Teacher Amy Adams walks around her classroom checking on students working independently on math at Flynn Elementary School in Westminster. (Photo by Yesenia Robles, Chalkbeat)

An extended day and school year, new extracurricular activities including martial arts and lacrosse, and new uniforms are all part of what students can expect at a new Westminster school this fall.

The district plans to close Flynn Elementary School in north Westminster and re-open it as a Marzano Academy, only the second school in the country designed by local education researcher Robert Marzano. This is part of the district’s improvement plan approved by the state last year as it tries to change years of low performance.

The board of education for Westminster Public Schools Tuesday night approved the closure of Flynn Elementary along with an innovation plan to reopen the school as a Marzano Academy.

Flynn Elementary, near the corner of 88th Avenue and Lowell Boulevard, currently serves about 275 students of which 75 percent qualify for free or reduced price lunch, a measure of poverty. The school’s teachers will lose their jobs, but students will automatically be re-enrolled to stay in the building when the school reopens in the fall.

The Marzano Academy model will be used to help the school’s teachers — and others across the district — improve their use of the district’s competency-based learning model. It’s an approach that calls for students to be grouped and to advance based on what they have proved they learned, not based on their age or how long they’ve been in one grade level.

Westminster schools have been using the model for about seven years, but the majority of the district’s students have not performed well on annual state ratings. District officials have argued that the state’s way of testing students isn’t fairly tracking their progress, but state officials haven’t excused the district. Now after years of low ratings from the state, the district is on a timeline to show students making improvements, or it could face more action from the state.

District officials worked with Marzano this year to write the school’s innovation plan which details a five-level framework for high quality that starts with creating a safe culture.

The plan was not made public until after the board vote Tuesday night. In it, there are details about the school’s plan to personalize learning, including requiring that every student complete a project every year. There are also specifics about teacher coaching and evaluation.

The Marzano Academy will be run as a lab school where teachers will be coached on using the best strategies to teach students so they can then model those strategies for other educators in the district or across the country. Marzano said being a lab school also means studying problems.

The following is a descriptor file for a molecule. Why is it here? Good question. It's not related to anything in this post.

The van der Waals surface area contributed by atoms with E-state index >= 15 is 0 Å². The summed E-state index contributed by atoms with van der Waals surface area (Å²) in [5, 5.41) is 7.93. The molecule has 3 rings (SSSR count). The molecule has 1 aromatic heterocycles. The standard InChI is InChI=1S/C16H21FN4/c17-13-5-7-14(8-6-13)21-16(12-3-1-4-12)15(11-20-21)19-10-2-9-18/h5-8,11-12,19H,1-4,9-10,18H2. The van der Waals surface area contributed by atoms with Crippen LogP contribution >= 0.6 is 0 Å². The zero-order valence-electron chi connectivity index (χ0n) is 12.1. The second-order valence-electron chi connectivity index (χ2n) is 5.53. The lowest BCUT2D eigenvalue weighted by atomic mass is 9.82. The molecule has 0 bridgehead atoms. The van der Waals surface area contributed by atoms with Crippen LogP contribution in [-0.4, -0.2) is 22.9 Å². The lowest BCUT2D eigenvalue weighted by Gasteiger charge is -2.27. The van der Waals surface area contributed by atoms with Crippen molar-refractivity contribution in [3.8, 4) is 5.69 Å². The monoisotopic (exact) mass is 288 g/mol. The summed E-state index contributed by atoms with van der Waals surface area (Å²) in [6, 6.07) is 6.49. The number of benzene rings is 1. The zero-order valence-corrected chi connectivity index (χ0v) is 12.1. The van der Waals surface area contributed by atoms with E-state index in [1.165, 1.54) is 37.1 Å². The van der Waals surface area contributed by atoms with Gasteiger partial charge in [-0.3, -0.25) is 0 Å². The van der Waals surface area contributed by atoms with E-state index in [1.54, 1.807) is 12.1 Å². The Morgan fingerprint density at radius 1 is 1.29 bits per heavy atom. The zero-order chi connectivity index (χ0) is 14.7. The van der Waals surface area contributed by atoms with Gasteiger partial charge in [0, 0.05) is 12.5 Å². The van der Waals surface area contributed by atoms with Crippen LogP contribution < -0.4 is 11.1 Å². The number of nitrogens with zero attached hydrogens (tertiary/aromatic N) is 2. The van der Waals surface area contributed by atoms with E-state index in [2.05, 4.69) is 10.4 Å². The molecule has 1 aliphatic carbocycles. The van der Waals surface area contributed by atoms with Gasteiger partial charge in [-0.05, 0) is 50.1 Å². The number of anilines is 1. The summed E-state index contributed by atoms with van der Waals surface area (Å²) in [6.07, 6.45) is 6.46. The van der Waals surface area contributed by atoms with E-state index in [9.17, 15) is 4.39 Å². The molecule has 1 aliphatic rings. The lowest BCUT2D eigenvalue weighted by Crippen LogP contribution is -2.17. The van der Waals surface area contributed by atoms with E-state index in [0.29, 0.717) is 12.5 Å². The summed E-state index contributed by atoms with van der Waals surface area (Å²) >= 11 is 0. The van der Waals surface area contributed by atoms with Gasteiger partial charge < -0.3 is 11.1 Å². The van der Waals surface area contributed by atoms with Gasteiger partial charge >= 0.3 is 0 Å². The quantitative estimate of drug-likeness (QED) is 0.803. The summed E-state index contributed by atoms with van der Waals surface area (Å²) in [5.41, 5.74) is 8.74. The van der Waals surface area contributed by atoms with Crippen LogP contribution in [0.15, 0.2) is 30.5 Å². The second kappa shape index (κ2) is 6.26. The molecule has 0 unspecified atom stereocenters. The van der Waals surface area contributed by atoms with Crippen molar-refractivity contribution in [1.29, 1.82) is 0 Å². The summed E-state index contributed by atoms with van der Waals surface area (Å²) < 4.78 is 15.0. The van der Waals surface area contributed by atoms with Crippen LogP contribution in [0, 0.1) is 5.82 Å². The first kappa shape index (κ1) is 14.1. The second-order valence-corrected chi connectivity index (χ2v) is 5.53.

“The lab part is to take on problems we haven’t solved yet such as how do you teach kids at a developmentally appropriate level but make sure on some external test they are performing well,” Marzano said. “There’s no easy answer to that. There will be some very interesting things to discover.”

The school will open as a pre-kindergarten through fifth grade school, just as it is now, and will expand to include sixth through eighth grades, or levels as they are called in the district, in fall of 2019. This fall, all students currently at Flynn will be automatically enrolled to stay at the school when it opens as the Marzano Academy, but in the future, the school will no longer be a neighborhood-boundary school.

Principal Brian Kosena said that even though the school will become an open enrollment school without boundaries, students will not be hand-picked, although there will be caps on the number of students accepted each year.

“The idea of these research-based practices are that they should make a difference no matter what school or student population you serve,” Kosena said. “It benefits us, and it benefits Marzano if the school represents the neighborhood that the school is in. We want to maintain a neighborhood feel.”

The school is seeking to open as an innovation school to allow it to be free from laws and rules created for the traditional education model, according to the plan. The status must next be approved by the State Board of Education.

“Currently, local policies limiting the length of the school year, the school day, and school choice are all barriers to realizing the full potential of the plan,” the document states. “State regulations and policies regarding teacher qualifications currently prohibit or limit the use of otherwise competent individuals in the teaching process.”

Colorado’s innovation law, which grants schools flexibility from state laws, and district or union rules, states that as part of the process to convert a school into an innovation school, staff must vote and a majority must approve the plan. But in this case, because the current school — Flynn Elementary — will close, and because the Marzano Academy will open in the fall as a new school, no staff vote will be required.

Denver Public Schools followed a similar process between 2010 and 2012. The local teachers union sued the district, but last year, the state Supreme Court ruled in favor of the district and stated that the process was allowed.

All teachers currently at Flynn Elementary will be out of a job at the end of this school year. Those who want to work at the school when it reopens as a Marzano Academy must apply for positions. District officials say the current Flynn teachers will be guaranteed an interview, but will not have any other preference in the hiring process.

Asked if teachers will be placed in other district schools if they aren’t hired at Marzano, Kirk Leday, the district’s chief of staff and human resources director said in a statement, “We are confident that all of our non-probationary teachers will secure a position in our district for next year.”

Read the full innovation plan: